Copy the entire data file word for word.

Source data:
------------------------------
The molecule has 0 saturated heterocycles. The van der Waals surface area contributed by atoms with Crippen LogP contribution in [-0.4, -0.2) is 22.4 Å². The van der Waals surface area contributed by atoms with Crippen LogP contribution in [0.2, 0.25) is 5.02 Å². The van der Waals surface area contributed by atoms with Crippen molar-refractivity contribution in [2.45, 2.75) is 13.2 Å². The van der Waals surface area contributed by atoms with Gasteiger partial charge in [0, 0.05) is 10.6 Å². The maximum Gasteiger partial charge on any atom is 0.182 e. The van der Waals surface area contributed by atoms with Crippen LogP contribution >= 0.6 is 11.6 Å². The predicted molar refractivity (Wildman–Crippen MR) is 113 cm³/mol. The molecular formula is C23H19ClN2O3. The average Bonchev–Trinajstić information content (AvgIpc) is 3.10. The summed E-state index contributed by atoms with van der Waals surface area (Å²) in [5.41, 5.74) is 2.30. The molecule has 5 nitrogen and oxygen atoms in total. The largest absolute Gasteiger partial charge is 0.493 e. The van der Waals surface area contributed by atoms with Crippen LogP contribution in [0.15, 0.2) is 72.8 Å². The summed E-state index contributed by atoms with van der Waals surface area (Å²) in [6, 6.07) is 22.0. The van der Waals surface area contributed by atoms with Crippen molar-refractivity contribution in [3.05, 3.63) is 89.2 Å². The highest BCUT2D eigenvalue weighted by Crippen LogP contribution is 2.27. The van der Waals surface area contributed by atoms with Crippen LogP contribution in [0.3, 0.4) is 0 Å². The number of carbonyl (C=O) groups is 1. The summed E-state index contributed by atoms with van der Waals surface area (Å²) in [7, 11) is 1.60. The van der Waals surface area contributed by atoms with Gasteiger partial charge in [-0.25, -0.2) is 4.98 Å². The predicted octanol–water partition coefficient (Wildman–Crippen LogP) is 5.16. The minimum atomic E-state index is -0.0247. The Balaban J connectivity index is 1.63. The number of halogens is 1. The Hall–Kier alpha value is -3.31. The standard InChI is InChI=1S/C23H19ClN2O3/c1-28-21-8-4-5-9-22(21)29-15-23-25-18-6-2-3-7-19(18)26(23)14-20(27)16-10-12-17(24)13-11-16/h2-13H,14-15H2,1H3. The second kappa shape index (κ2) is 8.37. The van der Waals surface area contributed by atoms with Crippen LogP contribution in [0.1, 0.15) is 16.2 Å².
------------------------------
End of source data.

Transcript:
The molecule has 0 saturated heterocycles. The van der Waals surface area contributed by atoms with Crippen LogP contribution in [-0.4, -0.2) is 22.4 Å². The van der Waals surface area contributed by atoms with Crippen LogP contribution in [0.2, 0.25) is 5.02 Å². The van der Waals surface area contributed by atoms with Crippen molar-refractivity contribution in [2.45, 2.75) is 13.2 Å². The van der Waals surface area contributed by atoms with Gasteiger partial charge in [0, 0.05) is 10.6 Å². The maximum Gasteiger partial charge on any atom is 0.182 e. The van der Waals surface area contributed by atoms with Crippen LogP contribution >= 0.6 is 11.6 Å². The predicted molar refractivity (Wildman–Crippen MR) is 113 cm³/mol. The molecular formula is C23H19ClN2O3. The average Bonchev–Trinajstić information content (AvgIpc) is 3.10. The summed E-state index contributed by atoms with van der Waals surface area (Å²) in [5.41, 5.74) is 2.30. The molecule has 5 nitrogen and oxygen atoms in total. The largest absolute Gasteiger partial charge is 0.493 e. The van der Waals surface area contributed by atoms with Crippen LogP contribution in [0.15, 0.2) is 72.8 Å². The summed E-state index contributed by atoms with van der Waals surface area (Å²) in [6, 6.07) is 22.0. The van der Waals surface area contributed by atoms with Crippen molar-refractivity contribution in [3.05, 3.63) is 89.2 Å². The highest BCUT2D eigenvalue weighted by Crippen LogP contribution is 2.27. The van der Waals surface area contributed by atoms with Crippen LogP contribution in [0.3, 0.4) is 0 Å². The number of carbonyl (C=O) groups is 1. The summed E-state index contributed by atoms with van der Waals surface area (Å²) in [7, 11) is 1.60. The van der Waals surface area contributed by atoms with Gasteiger partial charge in [-0.25, -0.2) is 4.98 Å². The predicted octanol–water partition coefficient (Wildman–Crippen LogP) is 5.16. The minimum atomic E-state index is -0.0247. The Balaban J connectivity index is 1.63. The number of halogens is 1. The Hall–Kier alpha value is -3.31. The standard InChI is InChI=1S/C23H19ClN2O3/c1-28-21-8-4-5-9-22(21)29-15-23-25-18-6-2-3-7-19(18)26(23)14-20(27)16-10-12-17(24)13-11-16/h2-13H,14-15H2,1H3. The second kappa shape index (κ2) is 8.37. The van der Waals surface area contributed by atoms with Crippen LogP contribution in [0.1, 0.15) is 16.2 Å².